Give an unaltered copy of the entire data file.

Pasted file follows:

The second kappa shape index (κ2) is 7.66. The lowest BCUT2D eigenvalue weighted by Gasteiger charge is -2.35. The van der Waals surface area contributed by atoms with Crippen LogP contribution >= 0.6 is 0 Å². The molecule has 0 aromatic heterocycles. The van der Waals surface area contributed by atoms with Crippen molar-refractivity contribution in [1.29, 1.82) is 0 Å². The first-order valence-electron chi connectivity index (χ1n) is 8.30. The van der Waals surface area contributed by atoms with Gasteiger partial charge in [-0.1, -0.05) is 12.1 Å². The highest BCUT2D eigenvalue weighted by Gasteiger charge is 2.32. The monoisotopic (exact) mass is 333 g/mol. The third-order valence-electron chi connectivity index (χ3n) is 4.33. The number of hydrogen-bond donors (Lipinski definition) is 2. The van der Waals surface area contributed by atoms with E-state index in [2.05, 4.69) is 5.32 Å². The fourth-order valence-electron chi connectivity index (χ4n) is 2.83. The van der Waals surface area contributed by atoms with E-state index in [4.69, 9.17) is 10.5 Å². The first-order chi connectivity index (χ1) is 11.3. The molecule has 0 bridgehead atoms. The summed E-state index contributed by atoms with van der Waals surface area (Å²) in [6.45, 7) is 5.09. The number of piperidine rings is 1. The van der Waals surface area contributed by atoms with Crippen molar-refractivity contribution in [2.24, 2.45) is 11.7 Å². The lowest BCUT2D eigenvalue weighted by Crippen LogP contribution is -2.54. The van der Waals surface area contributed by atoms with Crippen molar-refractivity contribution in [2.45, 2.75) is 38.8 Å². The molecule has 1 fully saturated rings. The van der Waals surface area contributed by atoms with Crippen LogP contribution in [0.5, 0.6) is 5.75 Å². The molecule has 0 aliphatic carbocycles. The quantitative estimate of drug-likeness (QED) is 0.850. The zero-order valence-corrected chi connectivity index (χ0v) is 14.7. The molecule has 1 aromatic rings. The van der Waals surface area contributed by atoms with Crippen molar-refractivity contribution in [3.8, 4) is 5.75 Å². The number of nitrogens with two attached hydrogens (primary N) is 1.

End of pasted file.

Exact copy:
The second kappa shape index (κ2) is 7.66. The lowest BCUT2D eigenvalue weighted by Gasteiger charge is -2.35. The van der Waals surface area contributed by atoms with Crippen LogP contribution >= 0.6 is 0 Å². The molecule has 0 aromatic heterocycles. The van der Waals surface area contributed by atoms with Crippen molar-refractivity contribution in [1.29, 1.82) is 0 Å². The first-order valence-electron chi connectivity index (χ1n) is 8.30. The van der Waals surface area contributed by atoms with Gasteiger partial charge in [-0.1, -0.05) is 12.1 Å². The highest BCUT2D eigenvalue weighted by Gasteiger charge is 2.32. The monoisotopic (exact) mass is 333 g/mol. The third-order valence-electron chi connectivity index (χ3n) is 4.33. The number of hydrogen-bond donors (Lipinski definition) is 2. The van der Waals surface area contributed by atoms with E-state index in [2.05, 4.69) is 5.32 Å². The fourth-order valence-electron chi connectivity index (χ4n) is 2.83. The van der Waals surface area contributed by atoms with E-state index in [4.69, 9.17) is 10.5 Å². The first-order chi connectivity index (χ1) is 11.3. The molecule has 0 bridgehead atoms. The summed E-state index contributed by atoms with van der Waals surface area (Å²) in [6.45, 7) is 5.09. The number of piperidine rings is 1. The van der Waals surface area contributed by atoms with Crippen molar-refractivity contribution in [2.24, 2.45) is 11.7 Å². The lowest BCUT2D eigenvalue weighted by Crippen LogP contribution is -2.54. The van der Waals surface area contributed by atoms with Crippen molar-refractivity contribution in [2.45, 2.75) is 38.8 Å². The molecule has 1 fully saturated rings. The van der Waals surface area contributed by atoms with Crippen LogP contribution in [0.5, 0.6) is 5.75 Å². The molecule has 0 aliphatic carbocycles. The quantitative estimate of drug-likeness (QED) is 0.850. The zero-order valence-corrected chi connectivity index (χ0v) is 14.7. The molecule has 1 aromatic rings. The van der Waals surface area contributed by atoms with Crippen molar-refractivity contribution in [3.8, 4) is 5.75 Å². The number of nitrogens with two attached hydrogens (primary N) is 1.